The great interpreter
Wasserstrom discusses China’s political evolution under Xi Jinping and tells he sees little reason to be hopeful
Ahead of China’s widely scrutinised reshuffle of its senior leadership last month, Jeffrey Wasserstrom was asked by CNN to name the five most powerful people in China. Such lists, much beloved of Time and Forbes, seem nowhere more silly than in China, akin to judging a foreign-language film blind-folded. Indeed, over the past few years, the inner workings of the Communist Party have become even more impenetrable as President Xi Jinping has pursued an often anarchic anti-corruption campaign. With his characteristic directness, Wasserstrom, a professor of history at the University of California, Irvine and the author of eminently readable books on modern China, declined to play along, telling CNN that the five people to watch were “Xi, Xi, Xi, Xi and Xi.”
Even though the comment was made a fortnight before the new standing committee of the Politburo was revealed, Wasserstrom’s proved to be the most prescient summation of the 19th Party Congress well before Xi, 64, made an epic three-and-a half hour speech and strode the stage on October 24 with the six other members of the standing committee, none of whom seem destined to succeed him. The elevation of “Xi Jinping thought” to a place in the Chinese constitution codified his position as the most powerful Chinese leader since Mao.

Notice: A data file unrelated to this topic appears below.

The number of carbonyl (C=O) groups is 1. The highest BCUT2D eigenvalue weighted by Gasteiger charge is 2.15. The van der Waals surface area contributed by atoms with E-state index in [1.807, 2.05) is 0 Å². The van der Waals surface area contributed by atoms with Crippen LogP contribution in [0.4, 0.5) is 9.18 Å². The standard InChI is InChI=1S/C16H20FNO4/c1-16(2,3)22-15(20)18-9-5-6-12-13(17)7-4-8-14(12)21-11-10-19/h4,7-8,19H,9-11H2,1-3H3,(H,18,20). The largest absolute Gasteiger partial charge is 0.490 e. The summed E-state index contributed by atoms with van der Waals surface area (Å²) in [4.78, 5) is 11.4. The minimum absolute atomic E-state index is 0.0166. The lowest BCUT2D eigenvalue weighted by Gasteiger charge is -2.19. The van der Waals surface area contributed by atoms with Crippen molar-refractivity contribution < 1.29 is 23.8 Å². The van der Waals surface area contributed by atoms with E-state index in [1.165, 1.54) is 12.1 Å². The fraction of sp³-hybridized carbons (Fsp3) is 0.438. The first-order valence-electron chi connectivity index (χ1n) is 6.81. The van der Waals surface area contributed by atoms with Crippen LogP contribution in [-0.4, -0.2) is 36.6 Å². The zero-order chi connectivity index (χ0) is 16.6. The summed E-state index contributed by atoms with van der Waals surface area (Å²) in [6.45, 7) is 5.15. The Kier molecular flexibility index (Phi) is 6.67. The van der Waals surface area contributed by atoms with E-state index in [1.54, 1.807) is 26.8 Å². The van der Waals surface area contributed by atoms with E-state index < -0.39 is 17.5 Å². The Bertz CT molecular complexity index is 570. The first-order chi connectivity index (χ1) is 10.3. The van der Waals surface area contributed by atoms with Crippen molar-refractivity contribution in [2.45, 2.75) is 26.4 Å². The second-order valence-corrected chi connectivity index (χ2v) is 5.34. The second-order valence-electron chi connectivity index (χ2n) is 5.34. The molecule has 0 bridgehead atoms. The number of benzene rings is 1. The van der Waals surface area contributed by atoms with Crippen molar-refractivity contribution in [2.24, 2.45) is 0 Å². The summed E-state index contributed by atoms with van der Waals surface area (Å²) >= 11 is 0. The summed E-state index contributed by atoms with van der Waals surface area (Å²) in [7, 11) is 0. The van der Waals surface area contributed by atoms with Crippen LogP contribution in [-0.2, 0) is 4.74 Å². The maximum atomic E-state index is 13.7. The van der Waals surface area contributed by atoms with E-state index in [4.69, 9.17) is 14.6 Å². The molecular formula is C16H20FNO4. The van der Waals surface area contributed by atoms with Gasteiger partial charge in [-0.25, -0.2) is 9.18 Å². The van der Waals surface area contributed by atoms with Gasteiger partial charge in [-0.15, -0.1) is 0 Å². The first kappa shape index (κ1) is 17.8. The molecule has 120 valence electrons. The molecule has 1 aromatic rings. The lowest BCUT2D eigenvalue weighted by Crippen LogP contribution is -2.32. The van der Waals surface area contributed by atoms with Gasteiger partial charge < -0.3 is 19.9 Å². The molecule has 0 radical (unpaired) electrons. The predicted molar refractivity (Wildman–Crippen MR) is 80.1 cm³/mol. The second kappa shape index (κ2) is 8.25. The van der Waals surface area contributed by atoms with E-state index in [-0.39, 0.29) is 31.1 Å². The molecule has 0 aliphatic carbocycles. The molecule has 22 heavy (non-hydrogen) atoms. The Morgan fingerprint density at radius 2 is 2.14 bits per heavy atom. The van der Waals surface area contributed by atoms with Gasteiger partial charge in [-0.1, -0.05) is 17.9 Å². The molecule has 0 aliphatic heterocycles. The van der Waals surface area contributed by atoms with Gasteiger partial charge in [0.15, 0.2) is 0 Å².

The subject of Wasserstrom’s lunch-time talk — increased censorship in China — at the Foreign Correspondent’s Club in Hong Kong was likely set months in advance. The ensuing discussion seemed less substantial and topical than a talk by a leading Sinologist ought to have been in early November. Wasserstrom’s gifts as a historian with a keen antenna for everyday life still provided revealing insights. He recalled how when he “introduced two people in Beijing in the 1990s, they immediately told a joke about Li Peng (the unpopular former premier of China through much of the nineties)” that involved an IQ measuring machine and the size of Li’s head. Few would have the courage to do so openly today. He explained how China has three geographies of censorship. Hong Kong, because of an international covenant that governed its return to China in 1997, is the freest. Political controls in Xinjiang and Tibet are the most severe; owning a book by or about the Dalai Lama in Tibet is likely to get one punished. In the rest of China, the state, with enthusiastic help from technology giants Tencent and Alibaba, is exerting extraordinary electronic surveillance. By 2020, the party will create a social score of each citizen’s online behaviour that may be used to deny outbound visas or promotions, according to a recent article in Wired magazine. All this underlines the irony that little more than a decade ago people predicted that “the internet would transform China. We should keep in mind the unpredictability of the world”, observes Wasserstrom.